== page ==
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Ground-breaking experiment will test the limits of quantum theory

17 January 2018

Scientists from three UK universities are to test one of the fundamental laws of physics as part of a major Europe-wide project awarded more than £3m in funding.

Experts from UCL, the University of Southampton and Queen’s University Belfast have formed a consortium with European universities and British photonics technology company M Squared to test the limits of one of the core principles of quantum mechanics – the mind-boggling physical laws that allow microscopic particles such as atoms and electrons to be in two places at once.

Cooling of nanoparticles

Established at the beginning of the 20th century, quantum theory is a mathematical framework that provides, to date, the most accurate understanding of the results of experiments conducted on physical systems as small as single atoms, very small molecules and very faint light.

The consortium has devised an ambitious experiment to test the so-called quantum superposition principle (QSP) – the law that allows microscopic systems to appear in two different, perfectly distinguishable, configurations at the same time.

The validity of QSP at the microscopic level is accepted by scientists, and confirmed by an enormous amount of data. But what prevents it from applying to the ‘large-scale’ world around us? In other words, why do everyday objects such as cars, trees and people not behave in a quantum mechanical manner and exist in two places at once?

Unproven theories advanced since the 1980s suggest the existence of a universal background ‘noise’ that destroys QSP of larger objects, such as particles that can be seen using an optical microscope.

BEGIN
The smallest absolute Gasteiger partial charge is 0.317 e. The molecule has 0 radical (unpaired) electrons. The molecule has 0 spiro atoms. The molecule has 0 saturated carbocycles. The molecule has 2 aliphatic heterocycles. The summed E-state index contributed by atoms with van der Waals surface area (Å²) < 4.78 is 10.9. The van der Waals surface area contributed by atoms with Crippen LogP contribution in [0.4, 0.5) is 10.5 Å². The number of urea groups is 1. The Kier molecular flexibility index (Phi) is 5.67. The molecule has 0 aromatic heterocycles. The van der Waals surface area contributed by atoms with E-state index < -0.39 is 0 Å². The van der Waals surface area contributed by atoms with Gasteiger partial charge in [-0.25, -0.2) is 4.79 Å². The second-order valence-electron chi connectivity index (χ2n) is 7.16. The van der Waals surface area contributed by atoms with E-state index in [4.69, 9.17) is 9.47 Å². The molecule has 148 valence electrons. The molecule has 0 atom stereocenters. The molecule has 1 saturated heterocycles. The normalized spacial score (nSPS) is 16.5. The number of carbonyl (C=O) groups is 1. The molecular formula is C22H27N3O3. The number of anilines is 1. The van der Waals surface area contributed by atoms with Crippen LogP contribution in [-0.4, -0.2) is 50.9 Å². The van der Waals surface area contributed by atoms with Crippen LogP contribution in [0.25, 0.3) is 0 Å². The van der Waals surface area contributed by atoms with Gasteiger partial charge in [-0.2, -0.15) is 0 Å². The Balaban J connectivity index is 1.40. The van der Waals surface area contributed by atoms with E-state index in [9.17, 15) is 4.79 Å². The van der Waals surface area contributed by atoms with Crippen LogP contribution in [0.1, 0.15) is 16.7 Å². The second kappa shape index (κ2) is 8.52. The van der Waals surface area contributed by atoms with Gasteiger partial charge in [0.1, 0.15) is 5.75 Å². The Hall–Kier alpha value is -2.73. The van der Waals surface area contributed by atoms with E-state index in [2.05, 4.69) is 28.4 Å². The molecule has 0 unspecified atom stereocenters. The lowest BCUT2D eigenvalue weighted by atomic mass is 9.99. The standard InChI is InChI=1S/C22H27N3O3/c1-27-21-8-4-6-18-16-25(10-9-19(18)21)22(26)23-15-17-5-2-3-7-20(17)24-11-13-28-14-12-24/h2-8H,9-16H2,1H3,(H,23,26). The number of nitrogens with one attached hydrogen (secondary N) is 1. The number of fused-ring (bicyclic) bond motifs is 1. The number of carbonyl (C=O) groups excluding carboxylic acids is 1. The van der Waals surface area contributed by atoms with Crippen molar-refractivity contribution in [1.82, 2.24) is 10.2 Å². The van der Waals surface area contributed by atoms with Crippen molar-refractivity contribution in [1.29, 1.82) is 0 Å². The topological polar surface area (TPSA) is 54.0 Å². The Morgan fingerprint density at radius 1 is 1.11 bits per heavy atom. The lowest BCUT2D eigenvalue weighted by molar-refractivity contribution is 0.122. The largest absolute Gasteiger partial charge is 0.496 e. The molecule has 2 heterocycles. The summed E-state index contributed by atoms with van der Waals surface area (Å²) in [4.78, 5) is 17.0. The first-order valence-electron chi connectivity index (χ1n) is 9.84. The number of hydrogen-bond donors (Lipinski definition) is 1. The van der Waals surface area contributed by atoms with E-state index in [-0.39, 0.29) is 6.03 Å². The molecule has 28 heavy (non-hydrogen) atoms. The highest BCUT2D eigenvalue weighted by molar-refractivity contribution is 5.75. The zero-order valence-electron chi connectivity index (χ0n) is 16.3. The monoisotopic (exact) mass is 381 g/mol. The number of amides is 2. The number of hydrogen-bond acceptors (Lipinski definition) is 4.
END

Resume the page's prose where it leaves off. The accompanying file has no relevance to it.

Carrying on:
The ‘Project TEQ’ consortium, led by the University of Trieste, in Italy, will test the existence of this noise thanks to a €4.4m (£3.9m) award from the European Commission.

Its experiment will involve a tiny particle of glass, one-thousandth of the width of a human hair, being levitated by an electric field in a vacuum at a temperature close to absolute zero (-273C). A laser will be shot at the particle, and the scattering of the laser’s light measured for signs of movement of the particle.

If there is no movement, it means that quantum mechanics still apply at this scale and there is no universal background noise.

However, if movement is detected, it indicates the existence of a noise that prevents QSP applying at this scale. This would represent the first observed failure of quantum theory, setting a limit on the scale at which quantum mechanics apply and having implications for large-scale applications of any physical system based on quantum principles.

The UCL team, led by Professor Peter Barker, will direct the work to develop low noise methods for the levitation of nanoparticles that will be used to test quantum mechanics in this new regime. The team will also establish optimal methods for detection of the tiny oscillations of the particles while levitated. 

An important part of this programme will use new laser cooling techniques to bring these particles down to the very low temperatures that are required for measuring the subtle quantum effects that are normally obscured by the jittery motion of the particles. Cooling to temperatures well below one degree above absolute zero is required.

Professor Barker, of UCL Physics & Astronomy, said: “We will use technology and techniques developed at UCL to levitate and control the motion of single nanoparticles in vacuum. This will allow us to isolate them from the environment so that the exquisitely small perturbations to their motion at the quantum level can be explored by the team.”

Other potential applications include the development of ultra-sensitive measuring devices that could outperform existing sensors to measure the effects of gravity.

Links

Professor Peter Barker’s academic profile

UCL Physics & Astronomy

M Squared

Project TEQ